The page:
General Introduction - The Prophet - 15 

by which the Plantagenet kings of England held an immense fief in southern France, the remains of the heritage of Eleanor of Aquitaine (+1122-1204).28 The Hundred Years War, however, may be seen as a war of the English and French nobility who demanded war as an answer to their economic and social difficulties. "But," as LeGoff observes, "as always, war accelerated the process and brought to birth a new economy and society by way of deaths and ruins."29 The Hundred Years War certainly fed an already frenzied apocalyptic mood and convinced much of Christian Europe that the end was at hand.

During this period the Lesser Brothers played a role of paramount importance in the religious life of Western European Christians. By this time, their ministerial efforts were concentrated in the urban centers where the effects of these social and economic crises were most acute. The preaching of the mendicant orders provided a critical perspective on both the land-based wealth of the secular church and the emerging profit economy, challenging its very foundations.30 But the economic hardships of the times also breathed life into the otherwise sterile intra-mural debates about Franciscan poverty evident in the final papal interpretation of the Rule by Clement V (1305-14).31 The usus pauper of the Lesser Brothers, defended by Peter of John Olivi in his interpretation of poverty, was seen and experienced by the poor as providing "a moral response as the courageous free choice for what the fate of the socio-economic forces [of the late thirteenth, early fourteenth centuries] had decreed."32 In light of the crop failures and famines of the time, the protests of the Spirituals against the accumulation of stores of grain by the brothers can be seen as an act of solidarity with the suffering poor. With Pope John XXII's 1323 condemnation of the ideal of apostolic poverty, Cum inter nonnullos,33 the Church was deprived of a Gospel response to the difficult challenge of the times in which it found itself.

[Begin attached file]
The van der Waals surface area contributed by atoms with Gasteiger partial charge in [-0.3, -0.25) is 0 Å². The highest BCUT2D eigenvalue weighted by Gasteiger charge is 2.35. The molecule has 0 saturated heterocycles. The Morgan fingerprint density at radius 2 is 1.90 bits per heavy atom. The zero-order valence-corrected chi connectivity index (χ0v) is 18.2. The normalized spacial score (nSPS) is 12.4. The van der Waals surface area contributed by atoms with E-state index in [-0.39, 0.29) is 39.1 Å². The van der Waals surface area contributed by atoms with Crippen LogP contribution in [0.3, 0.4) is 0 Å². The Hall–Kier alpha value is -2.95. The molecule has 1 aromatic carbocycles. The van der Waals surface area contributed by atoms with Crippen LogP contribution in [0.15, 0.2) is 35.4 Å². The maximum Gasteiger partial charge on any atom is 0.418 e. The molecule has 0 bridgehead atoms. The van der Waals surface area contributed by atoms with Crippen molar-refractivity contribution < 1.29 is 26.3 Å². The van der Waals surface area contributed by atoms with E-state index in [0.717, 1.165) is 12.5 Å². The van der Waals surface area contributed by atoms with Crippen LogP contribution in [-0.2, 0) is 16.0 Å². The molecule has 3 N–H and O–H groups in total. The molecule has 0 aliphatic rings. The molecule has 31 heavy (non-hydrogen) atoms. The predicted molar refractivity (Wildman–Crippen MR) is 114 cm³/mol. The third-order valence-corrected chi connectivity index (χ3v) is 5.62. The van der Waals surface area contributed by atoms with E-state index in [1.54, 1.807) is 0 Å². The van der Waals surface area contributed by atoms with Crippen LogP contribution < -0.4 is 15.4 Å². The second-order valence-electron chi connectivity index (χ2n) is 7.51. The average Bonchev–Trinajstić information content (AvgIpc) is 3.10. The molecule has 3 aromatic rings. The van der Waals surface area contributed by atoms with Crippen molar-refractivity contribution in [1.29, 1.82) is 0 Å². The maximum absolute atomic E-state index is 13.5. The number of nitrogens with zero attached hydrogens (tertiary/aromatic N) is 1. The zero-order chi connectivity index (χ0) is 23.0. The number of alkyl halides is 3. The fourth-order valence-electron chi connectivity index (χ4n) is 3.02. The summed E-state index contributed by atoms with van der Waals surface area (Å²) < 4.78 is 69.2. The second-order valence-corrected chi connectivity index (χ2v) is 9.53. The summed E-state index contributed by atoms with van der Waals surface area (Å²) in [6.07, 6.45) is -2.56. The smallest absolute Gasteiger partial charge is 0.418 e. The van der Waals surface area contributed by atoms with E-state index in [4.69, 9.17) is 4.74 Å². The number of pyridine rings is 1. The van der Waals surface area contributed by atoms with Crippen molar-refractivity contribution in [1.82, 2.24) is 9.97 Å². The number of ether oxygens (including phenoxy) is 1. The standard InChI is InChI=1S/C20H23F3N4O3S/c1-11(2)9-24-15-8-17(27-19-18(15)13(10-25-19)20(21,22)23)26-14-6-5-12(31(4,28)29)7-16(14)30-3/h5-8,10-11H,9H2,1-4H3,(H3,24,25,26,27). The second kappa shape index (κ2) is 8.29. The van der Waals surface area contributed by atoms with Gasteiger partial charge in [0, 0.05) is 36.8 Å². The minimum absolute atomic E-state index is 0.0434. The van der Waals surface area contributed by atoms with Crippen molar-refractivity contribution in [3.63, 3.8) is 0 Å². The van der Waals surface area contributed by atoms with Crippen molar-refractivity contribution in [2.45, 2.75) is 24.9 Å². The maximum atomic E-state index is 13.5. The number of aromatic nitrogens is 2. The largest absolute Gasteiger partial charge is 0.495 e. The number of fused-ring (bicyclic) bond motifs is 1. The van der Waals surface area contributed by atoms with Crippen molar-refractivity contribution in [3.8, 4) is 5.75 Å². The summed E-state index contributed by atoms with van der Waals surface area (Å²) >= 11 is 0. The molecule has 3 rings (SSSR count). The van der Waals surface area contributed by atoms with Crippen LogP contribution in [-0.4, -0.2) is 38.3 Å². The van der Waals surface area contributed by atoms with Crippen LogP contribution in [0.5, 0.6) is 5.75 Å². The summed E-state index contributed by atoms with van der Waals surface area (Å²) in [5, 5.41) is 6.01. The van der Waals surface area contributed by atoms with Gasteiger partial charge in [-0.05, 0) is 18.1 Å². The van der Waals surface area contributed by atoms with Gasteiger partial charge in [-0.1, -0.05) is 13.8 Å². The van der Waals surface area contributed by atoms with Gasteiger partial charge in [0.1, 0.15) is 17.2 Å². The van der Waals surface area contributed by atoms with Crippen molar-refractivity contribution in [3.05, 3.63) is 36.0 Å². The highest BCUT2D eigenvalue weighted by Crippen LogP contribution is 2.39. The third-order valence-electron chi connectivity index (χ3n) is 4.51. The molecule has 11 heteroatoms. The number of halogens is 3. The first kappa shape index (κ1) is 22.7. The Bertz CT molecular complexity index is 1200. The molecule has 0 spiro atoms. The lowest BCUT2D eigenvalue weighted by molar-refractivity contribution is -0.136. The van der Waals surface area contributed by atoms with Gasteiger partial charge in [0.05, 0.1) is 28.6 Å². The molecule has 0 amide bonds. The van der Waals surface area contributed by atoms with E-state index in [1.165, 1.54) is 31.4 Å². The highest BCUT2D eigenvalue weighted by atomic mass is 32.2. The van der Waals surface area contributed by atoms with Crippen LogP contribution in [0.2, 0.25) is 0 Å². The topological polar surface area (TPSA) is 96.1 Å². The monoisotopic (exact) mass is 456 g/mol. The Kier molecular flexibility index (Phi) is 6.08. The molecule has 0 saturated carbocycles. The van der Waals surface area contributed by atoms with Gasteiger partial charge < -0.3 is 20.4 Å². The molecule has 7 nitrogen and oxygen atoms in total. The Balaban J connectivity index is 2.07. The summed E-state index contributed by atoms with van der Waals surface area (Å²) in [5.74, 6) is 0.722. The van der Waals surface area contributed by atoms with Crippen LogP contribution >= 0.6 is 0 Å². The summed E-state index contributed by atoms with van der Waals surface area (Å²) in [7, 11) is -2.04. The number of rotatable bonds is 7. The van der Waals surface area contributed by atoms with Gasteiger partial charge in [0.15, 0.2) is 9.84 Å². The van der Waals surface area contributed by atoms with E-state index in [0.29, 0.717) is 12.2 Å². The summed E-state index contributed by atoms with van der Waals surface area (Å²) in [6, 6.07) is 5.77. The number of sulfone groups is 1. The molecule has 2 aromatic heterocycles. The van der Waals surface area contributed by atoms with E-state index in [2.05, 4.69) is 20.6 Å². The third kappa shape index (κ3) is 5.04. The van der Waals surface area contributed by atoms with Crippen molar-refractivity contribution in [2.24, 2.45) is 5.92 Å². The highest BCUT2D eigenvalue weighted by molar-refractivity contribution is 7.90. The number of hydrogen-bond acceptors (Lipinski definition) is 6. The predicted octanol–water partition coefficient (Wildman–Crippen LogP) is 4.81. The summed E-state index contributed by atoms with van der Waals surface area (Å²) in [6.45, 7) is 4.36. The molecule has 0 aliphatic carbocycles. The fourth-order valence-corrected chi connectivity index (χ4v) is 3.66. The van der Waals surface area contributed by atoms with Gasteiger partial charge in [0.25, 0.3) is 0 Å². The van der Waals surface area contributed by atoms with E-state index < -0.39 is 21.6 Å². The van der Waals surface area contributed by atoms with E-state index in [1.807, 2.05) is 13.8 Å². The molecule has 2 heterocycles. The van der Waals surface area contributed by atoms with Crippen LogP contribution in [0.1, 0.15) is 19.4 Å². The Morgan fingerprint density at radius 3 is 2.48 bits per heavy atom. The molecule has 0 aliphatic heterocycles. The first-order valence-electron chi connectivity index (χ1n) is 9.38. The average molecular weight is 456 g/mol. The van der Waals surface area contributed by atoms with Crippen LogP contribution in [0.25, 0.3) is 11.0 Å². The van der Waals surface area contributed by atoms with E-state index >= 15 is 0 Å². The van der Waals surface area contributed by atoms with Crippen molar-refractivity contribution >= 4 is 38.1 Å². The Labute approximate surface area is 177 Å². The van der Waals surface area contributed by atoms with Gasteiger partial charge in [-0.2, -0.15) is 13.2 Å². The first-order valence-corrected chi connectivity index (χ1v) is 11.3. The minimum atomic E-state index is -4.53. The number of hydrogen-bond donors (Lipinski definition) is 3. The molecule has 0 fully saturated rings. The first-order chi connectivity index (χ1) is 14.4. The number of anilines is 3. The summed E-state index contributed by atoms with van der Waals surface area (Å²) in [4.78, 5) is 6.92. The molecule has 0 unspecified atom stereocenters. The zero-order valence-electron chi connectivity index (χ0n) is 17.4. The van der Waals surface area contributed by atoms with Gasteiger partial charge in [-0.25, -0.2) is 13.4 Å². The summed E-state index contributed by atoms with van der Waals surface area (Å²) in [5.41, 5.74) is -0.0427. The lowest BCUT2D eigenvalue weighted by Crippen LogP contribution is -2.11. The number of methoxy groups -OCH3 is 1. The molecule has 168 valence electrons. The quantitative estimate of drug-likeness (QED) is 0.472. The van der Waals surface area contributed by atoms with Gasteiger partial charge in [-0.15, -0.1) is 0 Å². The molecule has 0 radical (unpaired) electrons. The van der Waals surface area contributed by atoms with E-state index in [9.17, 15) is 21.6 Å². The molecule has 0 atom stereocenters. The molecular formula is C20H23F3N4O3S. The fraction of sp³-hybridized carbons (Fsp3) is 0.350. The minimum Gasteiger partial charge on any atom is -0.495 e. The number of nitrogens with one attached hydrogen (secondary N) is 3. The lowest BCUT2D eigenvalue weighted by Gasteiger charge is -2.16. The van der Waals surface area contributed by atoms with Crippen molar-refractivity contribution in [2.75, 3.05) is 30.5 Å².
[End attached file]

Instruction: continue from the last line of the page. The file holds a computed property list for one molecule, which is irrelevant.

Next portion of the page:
In these last days . . .

The texts of this third volume undoubtedly reflect the internal problems of the Order of Lesser Brothers. They reveal the struggles of the brothers to understand their way of life and their role in the unfolding saga of fourteenth-century Europe. The heritage of Francis was threatened, as they perceived it, by papal interventions and their own compromising interpretations.

Ubertino da Casale's Tree of the Crucified Life of Jesus undoubtedly follows in the apocalyptic tradition highlighted by Bonaventure's portrait of Francis and Peter of John Olivi's commentary on the Apocalypse.34 Personal experience within the courts of Popes Boniface VIII and Benedict XI had already prompted Ubertino to see the Church of his day as "Babylon the Whore," the carnal Church. Its only hope, he maintained, was the "re-formation of the life of Christ," especially the poor Christ found in the life of Francis. Ubertino's Tree of the Crucified Life of Jesus is a consideration of history underscoring Francis's prophetic role. In its Fifth Book, Ubertino weaves biblical and apocalyptic images together with those of the earlier portraits of Francis into a tapestry




Francis of Assisi: Early Documents, vol. 3, p. 15